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A Tale of Partition Schemes and Disappearing Dragons

By Porter James, (first published: 2015/11/02)

Usually when one thinks of partitioning, the first thing that comes to mind is storage—the ability to split the data in a single table across multiple filegroups, and potentially multiple physical drives. But recently, I’ve also become aware of its usefulness in rapidly moving data across tables, via the SWITCH expression.

In this article I’ll detail how I’ve used this feature to maintain a highly available data warehouse, reducing hours of downtime every night to a fraction of a second—and perhaps saving myself from incineration in the process.

A Rather Unpleasant Morning

My employer is in the, well, the dragon industry—dragon distribution, that is. We purchase dragons from a number of breeders, and sell them online and in stores across four continents. Given the rise of recreational dragon sports, and the declining life expectancy of dragons, our SQL Server data warehouse naturally has millions of rows to account for, with nightly data feeds coming from a variety of source systems.

My predecessor had set up a nightly ETL process that worked well enough, but it had several downsides. First, due to limitations of the source system, we are unable to set up a differential data load (pulling only the rows that have been changed or modified), so our only option has been to run TRUNCATE TABLE [dbo].[factDragonSales] every night and load the data from scratch. At first this process would take only a few hours, but as we began to take on new breeders the ETL grew more complex, and would take up to six or seven hours every morning to complete. Being a global company with executives working around the clock, this quickly became unsustainable.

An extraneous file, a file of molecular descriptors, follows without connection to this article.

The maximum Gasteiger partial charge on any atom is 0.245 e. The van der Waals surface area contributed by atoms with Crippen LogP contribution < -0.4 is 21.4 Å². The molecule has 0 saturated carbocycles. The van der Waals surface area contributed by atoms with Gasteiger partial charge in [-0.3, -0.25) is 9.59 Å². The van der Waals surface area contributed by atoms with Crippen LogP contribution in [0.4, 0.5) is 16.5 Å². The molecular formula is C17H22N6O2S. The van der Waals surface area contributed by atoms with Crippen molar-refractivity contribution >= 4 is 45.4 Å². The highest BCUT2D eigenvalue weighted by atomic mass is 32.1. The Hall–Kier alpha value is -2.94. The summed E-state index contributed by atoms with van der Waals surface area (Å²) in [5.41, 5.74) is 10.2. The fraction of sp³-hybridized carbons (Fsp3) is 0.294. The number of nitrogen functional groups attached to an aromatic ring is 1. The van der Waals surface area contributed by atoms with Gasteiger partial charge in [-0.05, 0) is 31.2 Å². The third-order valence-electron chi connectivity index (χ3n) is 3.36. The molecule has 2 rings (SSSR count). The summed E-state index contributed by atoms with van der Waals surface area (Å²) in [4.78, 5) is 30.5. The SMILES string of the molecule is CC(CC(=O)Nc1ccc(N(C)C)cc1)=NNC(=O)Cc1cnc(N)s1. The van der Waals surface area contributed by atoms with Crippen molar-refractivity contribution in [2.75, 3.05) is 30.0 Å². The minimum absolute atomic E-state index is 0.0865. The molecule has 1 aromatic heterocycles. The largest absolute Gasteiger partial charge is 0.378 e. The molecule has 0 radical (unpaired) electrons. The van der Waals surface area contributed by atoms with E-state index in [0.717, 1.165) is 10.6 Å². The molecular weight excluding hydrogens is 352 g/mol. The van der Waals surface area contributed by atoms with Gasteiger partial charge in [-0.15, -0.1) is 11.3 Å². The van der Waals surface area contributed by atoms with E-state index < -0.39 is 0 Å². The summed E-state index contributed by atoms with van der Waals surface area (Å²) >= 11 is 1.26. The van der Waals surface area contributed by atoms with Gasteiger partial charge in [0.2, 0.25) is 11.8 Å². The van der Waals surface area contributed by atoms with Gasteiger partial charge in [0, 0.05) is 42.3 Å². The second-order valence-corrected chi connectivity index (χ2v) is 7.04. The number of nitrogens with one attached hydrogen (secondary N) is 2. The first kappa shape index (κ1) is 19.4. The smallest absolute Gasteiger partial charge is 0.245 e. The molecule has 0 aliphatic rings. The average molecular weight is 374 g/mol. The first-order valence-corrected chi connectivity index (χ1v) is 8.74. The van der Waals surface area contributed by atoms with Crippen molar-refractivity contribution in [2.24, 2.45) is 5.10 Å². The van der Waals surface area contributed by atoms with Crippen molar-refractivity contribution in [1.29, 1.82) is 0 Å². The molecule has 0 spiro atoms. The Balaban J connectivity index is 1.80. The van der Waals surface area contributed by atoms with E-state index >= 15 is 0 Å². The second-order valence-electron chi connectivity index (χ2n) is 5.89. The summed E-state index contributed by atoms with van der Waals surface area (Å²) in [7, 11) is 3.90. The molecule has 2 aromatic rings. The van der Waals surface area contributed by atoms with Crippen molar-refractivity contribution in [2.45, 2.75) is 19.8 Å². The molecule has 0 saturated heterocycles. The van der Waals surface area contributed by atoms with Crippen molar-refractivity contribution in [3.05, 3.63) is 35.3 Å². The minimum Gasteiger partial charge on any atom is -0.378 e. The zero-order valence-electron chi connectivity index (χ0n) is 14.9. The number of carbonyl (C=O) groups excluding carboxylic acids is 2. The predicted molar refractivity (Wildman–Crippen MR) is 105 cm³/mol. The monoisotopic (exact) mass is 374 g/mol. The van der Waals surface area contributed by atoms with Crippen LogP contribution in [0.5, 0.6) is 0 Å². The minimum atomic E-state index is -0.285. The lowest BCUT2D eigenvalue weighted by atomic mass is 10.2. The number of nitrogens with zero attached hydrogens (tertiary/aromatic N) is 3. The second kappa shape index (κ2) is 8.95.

Then came—a rather unpleasant morning. Our CIO walked into work after a long holiday weekend filled with relaxing dragon polo, only to pull up his reports and notice that nothing was there. To make a long story short, it turns out one of our suppliers fed us an invalid date value, which we failed to handle correctly, causing the ETL to crash. Let me tell you, our CIO is unpleasant to confront on days like this—especially with his Miniature Transylvanian Flame-Belcher curled up on his desk blowing smoke out of its nostrils. Something had to change.

Setting Up Partitioning

As you might imagine with so many dragons roaming about, “fired” is not just a metaphor here. As I looked to the ash-pot containing the remains of poor old Jimmy, I felt firm in my resolve not to repeat his errors.

I needed a solution that would allow us to perform our nightly update, while still maintaining the previous day’s data available for querying. With that in mind, I decided I would create three tables with identical schemas:

  • [dbo].[factDragonSales]
  • [dbo].[factDragonSalesStaging]
  • [dbo].[factDragonSalesGarbage]

The tables must be almost completely identical, including the same ordering of columns and the same indexes. This will allow me to instantaneously “switch” a partition of data from one table to the other. The data will not physically have to be moved, making this much faster than a bulk insert operation would be.

We are running on virtual servers, so I did not see a pressing need to use multiple filegroups at present (although we may consider implementing that down the road). With that in mind, I set up my partition on the column DataSourceID, which is unique to each dragon-breeder source system. This will enable me, if I so desire, to switch in new data for only a single system without interfering with the other data.

Here is the code I used to create my partition function, detailing the ranges of values that go in each partition: